Chris Freeman
Georgia Southern

I first became interested in the marine sciences in seventh grade, while snorkeling with my family in Hawaii. I had never experienced such an amazing environment before while growing up in north central Texas, and I was instantly captivated by all the organisms that I was seeing underwater. I followed this interest to marine biology camps in high school and chose Connecticut College for my undergraduate education to be closer to the coast to work with their well-known marine biology oriented faculty. While I was at Connecticut College, I was able to take part in a semester of classes and research at the Marine Biological Laboratory (MBL) in Woods Hole, MA. This was an amazing semester that provided me with experience in conducting scientific research and knowledge in the current state of research in both marine and terrestrial ecosystems around the world. I loved my semester at the MBL so much that I returned the following summer as a visiting scientist conducting research on salt marshes in northern Massachusetts. I was able to use part of this research to conduct an honors thesis with professors at my college as part of my undergraduate education. All of these experiences helped solidify my decision to go strait into a graduate program and continue to further my research experience and education. I wanted to go into a program where I could study the chemical defenses of marine sponges, and I found this position at Georgia Southern University (GSU) working with Danny Gleason. I am currently studying the distribution of chemical defenses in the body of sponges at Gray’s Reef National Marine Sanctuary (GRNMS). I am approaching this study by using HPLC to quantify the defensive compounds in different regions of the sponge. I will also be testing the deterrent ability of these chemicals in feeding assays with invertebrate predators on the reef like sea stars and crabs. After I complete my Masters at GSU, I will apply for a Ph.D. position studying the chemical ecology of reef invertebrates. I would ultimately like to work at a university with a balanced mix of teaching and research responsibilities where I can continue my research in this field.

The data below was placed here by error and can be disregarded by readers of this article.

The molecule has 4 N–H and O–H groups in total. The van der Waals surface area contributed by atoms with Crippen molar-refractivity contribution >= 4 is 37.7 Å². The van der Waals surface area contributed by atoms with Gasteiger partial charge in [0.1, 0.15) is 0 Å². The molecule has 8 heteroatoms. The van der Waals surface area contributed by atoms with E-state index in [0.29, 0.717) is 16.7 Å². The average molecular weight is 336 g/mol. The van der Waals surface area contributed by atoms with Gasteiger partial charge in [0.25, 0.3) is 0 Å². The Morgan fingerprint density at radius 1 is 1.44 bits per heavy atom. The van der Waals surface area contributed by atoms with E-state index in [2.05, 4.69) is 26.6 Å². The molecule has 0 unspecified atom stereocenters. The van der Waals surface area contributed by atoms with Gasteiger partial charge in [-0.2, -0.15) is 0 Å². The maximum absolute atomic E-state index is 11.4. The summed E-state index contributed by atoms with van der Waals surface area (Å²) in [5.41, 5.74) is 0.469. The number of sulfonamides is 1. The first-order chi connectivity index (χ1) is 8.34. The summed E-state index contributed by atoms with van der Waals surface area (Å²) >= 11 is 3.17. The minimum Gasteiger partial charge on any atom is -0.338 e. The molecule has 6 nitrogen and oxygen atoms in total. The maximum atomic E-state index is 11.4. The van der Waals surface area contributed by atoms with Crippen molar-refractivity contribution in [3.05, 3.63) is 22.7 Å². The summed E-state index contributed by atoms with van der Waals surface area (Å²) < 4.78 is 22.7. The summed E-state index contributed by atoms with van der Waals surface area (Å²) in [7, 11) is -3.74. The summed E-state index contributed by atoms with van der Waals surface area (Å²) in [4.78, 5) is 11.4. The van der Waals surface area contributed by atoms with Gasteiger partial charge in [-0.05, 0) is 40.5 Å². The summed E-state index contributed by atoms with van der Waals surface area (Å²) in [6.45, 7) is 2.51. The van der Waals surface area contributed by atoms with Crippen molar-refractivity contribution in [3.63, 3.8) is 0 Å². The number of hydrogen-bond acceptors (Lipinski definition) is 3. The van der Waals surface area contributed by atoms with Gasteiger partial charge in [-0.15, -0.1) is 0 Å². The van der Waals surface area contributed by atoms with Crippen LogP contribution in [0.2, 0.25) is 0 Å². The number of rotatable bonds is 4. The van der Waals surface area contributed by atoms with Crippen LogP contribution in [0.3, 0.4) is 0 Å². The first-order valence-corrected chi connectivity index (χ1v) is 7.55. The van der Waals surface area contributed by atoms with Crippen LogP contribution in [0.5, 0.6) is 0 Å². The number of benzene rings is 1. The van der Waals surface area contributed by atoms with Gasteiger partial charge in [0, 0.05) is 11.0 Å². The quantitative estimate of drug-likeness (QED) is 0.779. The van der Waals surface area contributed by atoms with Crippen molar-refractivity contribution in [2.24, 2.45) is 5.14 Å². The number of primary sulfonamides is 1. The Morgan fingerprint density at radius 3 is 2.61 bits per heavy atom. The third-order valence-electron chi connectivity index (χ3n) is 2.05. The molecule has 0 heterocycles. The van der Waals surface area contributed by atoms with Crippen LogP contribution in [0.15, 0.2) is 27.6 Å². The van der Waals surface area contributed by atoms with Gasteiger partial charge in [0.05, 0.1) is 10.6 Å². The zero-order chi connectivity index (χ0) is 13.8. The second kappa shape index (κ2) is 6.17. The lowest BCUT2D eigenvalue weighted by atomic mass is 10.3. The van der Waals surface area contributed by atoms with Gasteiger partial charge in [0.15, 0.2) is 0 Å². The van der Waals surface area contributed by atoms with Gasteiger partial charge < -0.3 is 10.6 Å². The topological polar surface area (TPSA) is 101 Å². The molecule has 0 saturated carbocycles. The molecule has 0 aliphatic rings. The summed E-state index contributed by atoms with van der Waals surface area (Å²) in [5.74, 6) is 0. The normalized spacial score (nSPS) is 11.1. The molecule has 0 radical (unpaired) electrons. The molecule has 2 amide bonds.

Patrick M. Erwin
University of AL

Undergraduate Education: University of Richmond (Richmond, Va):
   -Bachelors Degree in Biology and Sociology (May 2001)

Graduate Education: University of Alabama at Birmingham:
   -Master’s Degree in Biology (May 2003)
   -Thesis Title: Phylogenetic Analysis and Cyanobacterial Symbionts of Verongid Sponges
   -Doctoral Degree in Biology (Expected May 2006)
   -Dissertation Title: Community Structure, Genetic Identification, and Ecological Importance of Sponge-
   Associated Bacteria

My research at Gray’s Reef National Marine Sanctuary involves the taxonomic analysis of marine sponge species using DNA sequence data. Sponges are simple animals, and may change their shape based on environmental conditions, thus the same species may appear different in two habitats. The use of genetic data tells us whether sponge samples are truly different species, or just different growth forms. The sponges found at GRNMS represent a unique community consisting of northern Atlantic (e.g. Bermuda) species, southern Caribbean (e.g. Bahamas) species, and some potential unique species.


Lauren Wagner
Georgia Southern